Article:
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Amend 2013 Tax Return

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Amend 2013 Tax Return

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Deducting Business Expenses

Business expenses are the cost of carrying on a trade or business. These expenses are usually deductible if the business is operated to make a profit.

What Can I Deduct?

To be deductible, a business expense must be both ordinary and necessary. An ordinary expense is one that is common and accepted in your trade or business. A necessary expense is one that is helpful and appropriate for your trade or business. An expense does not have to be indispensable to be considered necessary.

It is important to separate business expenses from the following expenses:

  • The expenses used to figure the cost of goods sold,
  • Capital Expenses, and
  • Personal Expenses.

Cost of Goods Sold

If your business manufactures products or purchases them for resale, you generally must value inventory at the beginning and end of each tax year to determine your cost of goods sold. Some of your expenses may be included in figuring the cost of goods sold. Cost of goods sold is deducted from your gross receipts to figure your gross profit for the year. If you include an expense in the cost of goods sold, you cannot deduct it again as a business expense.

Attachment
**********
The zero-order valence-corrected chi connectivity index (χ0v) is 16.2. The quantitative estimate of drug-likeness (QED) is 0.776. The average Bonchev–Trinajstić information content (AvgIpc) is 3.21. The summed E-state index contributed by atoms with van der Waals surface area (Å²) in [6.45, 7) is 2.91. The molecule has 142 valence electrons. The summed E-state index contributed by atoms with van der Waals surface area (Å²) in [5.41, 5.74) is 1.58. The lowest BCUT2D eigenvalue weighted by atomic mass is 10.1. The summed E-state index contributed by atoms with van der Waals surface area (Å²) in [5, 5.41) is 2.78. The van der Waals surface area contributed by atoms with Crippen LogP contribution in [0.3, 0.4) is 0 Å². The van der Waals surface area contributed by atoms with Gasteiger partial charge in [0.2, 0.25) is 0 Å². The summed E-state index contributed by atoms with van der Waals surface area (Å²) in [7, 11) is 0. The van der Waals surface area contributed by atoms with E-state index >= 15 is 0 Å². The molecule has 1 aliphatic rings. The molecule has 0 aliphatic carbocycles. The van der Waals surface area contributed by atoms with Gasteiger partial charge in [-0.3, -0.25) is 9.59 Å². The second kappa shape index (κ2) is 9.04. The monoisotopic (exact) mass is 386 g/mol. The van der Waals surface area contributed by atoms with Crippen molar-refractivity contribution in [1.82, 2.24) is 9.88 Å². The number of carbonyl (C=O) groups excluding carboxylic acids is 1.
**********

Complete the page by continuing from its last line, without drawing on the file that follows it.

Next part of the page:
The following are types of expenses that go into figuring the cost of goods sold.

  • The cost of products or raw materials, including freight
  • Storage
  • Direct labor costs (including contributions to pensions or annuity plans) for workers who produce the products
  • Factory overhead

Under the uniform capitalization rules, you must capitalize the direct costs and part of the indirect costs for certain production or resale activities. Indirect costs include rent, interest, taxes, storage, purchasing, processing, repackaging, handling, and administrative costs.

This rule does not apply to personal property you acquire for resale if your average annual gross receipts (or those of your predecessor) for the preceding 3 tax years are not more than $10 million.

For additional information, refer to the chapter on Cost of Goods Sold, Publication 334, Tax Guide for Small Businesses and the chapter on Inventories, Publication 538, Accounting Periods and Methods.

Capital Expenses

You must capitalize, rather than deduct, some costs. These costs are a part of your investment in your business and are called capital expenses. Capital expenses are considered assets in your business. There are, in general, three types of costs you capitalize.

  • Business start-up cost (See the note below)
  • Business assets
  • Improvements

Note: You can elect to deduct or amortize certain business start-up costs. Refer to chapters 7 and 8 of Publication 535, Business Expenses.

Personal versus Business Expenses

Generally, you cannot deduct personal, living, or family expenses. However, if you have an expense for something that is used partly for business and partly for personal purposes, divide the total cost between the business and personal parts. You can deduct the business part.

For example, if you borrow money and use 70% of it for business and the other 30% for a family vacation, you can deduct 70% of the interest as a business expense. The remaining 30% is personal interest and is not deductible. Refer to chapter 4 of Publication 535, Business Expenses, for information on deducting interest and the allocation rules.

Business Use of Your Home